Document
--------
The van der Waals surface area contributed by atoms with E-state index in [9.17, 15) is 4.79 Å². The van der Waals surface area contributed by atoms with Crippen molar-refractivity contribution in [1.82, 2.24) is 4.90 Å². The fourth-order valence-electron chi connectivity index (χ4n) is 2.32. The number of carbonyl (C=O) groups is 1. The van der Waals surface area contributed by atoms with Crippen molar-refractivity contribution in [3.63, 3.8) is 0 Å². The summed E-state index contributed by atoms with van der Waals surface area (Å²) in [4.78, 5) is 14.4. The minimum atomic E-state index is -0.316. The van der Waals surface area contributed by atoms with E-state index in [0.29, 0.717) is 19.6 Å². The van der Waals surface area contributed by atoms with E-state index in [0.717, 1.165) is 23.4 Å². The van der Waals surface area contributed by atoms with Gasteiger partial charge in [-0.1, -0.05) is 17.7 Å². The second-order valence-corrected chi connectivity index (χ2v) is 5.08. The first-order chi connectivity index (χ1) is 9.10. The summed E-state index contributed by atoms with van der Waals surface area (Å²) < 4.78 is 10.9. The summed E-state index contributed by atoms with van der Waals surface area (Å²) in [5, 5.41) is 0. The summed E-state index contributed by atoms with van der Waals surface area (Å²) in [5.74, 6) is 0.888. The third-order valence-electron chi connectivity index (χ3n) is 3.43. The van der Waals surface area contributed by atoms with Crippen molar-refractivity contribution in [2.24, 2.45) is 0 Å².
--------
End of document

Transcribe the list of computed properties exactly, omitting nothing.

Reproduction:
The van der Waals surface area contributed by atoms with E-state index in [9.17, 15) is 4.79 Å². The van der Waals surface area contributed by atoms with Crippen molar-refractivity contribution in [1.82, 2.24) is 4.90 Å². The fourth-order valence-electron chi connectivity index (χ4n) is 2.32. The number of carbonyl (C=O) groups is 1. The van der Waals surface area contributed by atoms with Crippen molar-refractivity contribution in [3.63, 3.8) is 0 Å². The summed E-state index contributed by atoms with van der Waals surface area (Å²) in [4.78, 5) is 14.4. The minimum atomic E-state index is -0.316. The van der Waals surface area contributed by atoms with E-state index in [0.29, 0.717) is 19.6 Å². The van der Waals surface area contributed by atoms with E-state index in [0.717, 1.165) is 23.4 Å². The van der Waals surface area contributed by atoms with Gasteiger partial charge in [-0.1, -0.05) is 17.7 Å². The second-order valence-corrected chi connectivity index (χ2v) is 5.08. The first-order chi connectivity index (χ1) is 9.10. The summed E-state index contributed by atoms with van der Waals surface area (Å²) < 4.78 is 10.9. The summed E-state index contributed by atoms with van der Waals surface area (Å²) in [5, 5.41) is 0. The summed E-state index contributed by atoms with van der Waals surface area (Å²) in [5.74, 6) is 0.888. The third-order valence-electron chi connectivity index (χ3n) is 3.43. The van der Waals surface area contributed by atoms with Crippen molar-refractivity contribution in [2.24, 2.45) is 0 Å².